Posted by on Jun 21, 2013 in Blog | Comments Off on RE-CLAIMING JEWISH VALUES AROUND DEATH AND BURIAL


An article about the North American Chevra Kaddisha conference, held June 9-11, 2013 in Philadelphia, appeared in the Forward last week. The article was titled “Unlikely Radicals Take Aim at Corporate Jewish Burial Business”.

Here’s the Link

While the title “Radical” was obviously suggestive and interesting, it turns out many, if not most of the folks closely involved with the Chevra Kaddisha conference have found that article to be misleading and misguided in the use of the term “Radical”.  One of the reasons for this is that tahara [ritual preparation of the body for burial] is a traditional Jewish practice, not a new or innovative one. On the Chevra Kaddisha list the overall attitude is something like this:

    “I have been doing tahara for decades… This is a terrible article and does a disservice to Chevra Kaddishas all over North America.”
Someone authored a response to the Forward titled “Attention Forward: We Aren’t That Radical” in which she critiques the [perceived] distorted presentation in the Forward article.
Forward Article

I think one of the points that this second article makes, and that members of the Chevra Kaddisha list are making, is that the practice of Chevra Kaddisha is not intended to “take aim at corporate Jewish burial business”, as the Forward sub-title suggests. But rather the intention is to honor the dead in the ways of Jewish tradition and practice. This may, or may not, be problematic to some Jewish funeral establishments. But a corporate attack is not the intention. The name of the North American Chevra Kaddisha organization is called Kavod v’Nichum – “Honor and Comfort” and that sums up what their goal is: to support communities to create, community-based, self-help sacred fellowships to provide honor to the deceased and comfort for families in times of loss. These are long-standing, simple yet profound Jewish values.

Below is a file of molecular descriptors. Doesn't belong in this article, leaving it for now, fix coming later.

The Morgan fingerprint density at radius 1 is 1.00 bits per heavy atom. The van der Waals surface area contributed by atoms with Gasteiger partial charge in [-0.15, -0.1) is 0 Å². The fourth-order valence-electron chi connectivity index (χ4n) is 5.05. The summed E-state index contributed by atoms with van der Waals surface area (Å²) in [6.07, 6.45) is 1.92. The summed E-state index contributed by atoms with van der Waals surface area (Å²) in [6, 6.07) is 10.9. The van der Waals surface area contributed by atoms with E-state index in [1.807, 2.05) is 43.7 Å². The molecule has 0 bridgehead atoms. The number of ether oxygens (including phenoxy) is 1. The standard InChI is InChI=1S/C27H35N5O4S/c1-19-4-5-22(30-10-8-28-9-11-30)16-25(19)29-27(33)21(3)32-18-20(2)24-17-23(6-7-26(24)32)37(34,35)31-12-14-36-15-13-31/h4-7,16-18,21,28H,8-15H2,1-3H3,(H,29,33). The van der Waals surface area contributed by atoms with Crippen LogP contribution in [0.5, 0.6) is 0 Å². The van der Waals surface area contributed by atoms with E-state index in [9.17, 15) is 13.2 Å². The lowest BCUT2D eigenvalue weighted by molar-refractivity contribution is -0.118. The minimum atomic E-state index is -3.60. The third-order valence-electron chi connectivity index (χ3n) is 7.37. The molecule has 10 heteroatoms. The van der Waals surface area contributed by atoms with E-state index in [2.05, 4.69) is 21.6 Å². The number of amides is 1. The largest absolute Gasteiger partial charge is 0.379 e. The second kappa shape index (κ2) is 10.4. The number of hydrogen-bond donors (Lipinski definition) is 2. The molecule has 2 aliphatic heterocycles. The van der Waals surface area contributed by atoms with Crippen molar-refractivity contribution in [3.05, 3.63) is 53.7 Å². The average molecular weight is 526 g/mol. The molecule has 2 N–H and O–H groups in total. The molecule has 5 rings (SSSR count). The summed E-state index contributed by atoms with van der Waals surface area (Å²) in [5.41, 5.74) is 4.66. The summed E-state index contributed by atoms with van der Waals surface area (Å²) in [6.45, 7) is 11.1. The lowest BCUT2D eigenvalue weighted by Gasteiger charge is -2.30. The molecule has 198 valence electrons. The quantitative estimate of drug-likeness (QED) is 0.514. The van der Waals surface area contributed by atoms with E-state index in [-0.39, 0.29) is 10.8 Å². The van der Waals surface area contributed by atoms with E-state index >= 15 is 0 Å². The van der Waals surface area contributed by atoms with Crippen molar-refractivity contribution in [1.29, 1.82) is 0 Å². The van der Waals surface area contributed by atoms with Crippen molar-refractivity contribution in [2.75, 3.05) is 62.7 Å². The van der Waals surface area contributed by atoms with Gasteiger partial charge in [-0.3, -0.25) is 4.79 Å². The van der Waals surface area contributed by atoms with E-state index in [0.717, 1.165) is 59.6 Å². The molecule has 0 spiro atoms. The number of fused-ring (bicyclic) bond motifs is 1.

Through the activities of the DA’AT INSTITUTE I am working to help re-vitalize an understanding of traditional Jewish values around death and dying: the idea that death is inherently part of life; simplicity in death and burial; the spiritual efficacy of honoring Jewish mourning rituals; and the notion that death is but a transition to a world beyond. These values are radical in relationship to the dominant culture; but they are ancient and inherent to the spiritual wisdom Judaism offers in the face of the human encounter with death.

Radical, according to Merriam-Webster dictionary is: “of, relating to, or proceeding from a root”. In this sense, Jewish values around dying and death are radical in that they relate to the very roots, the essence, the buried underground wisdom of Judaism.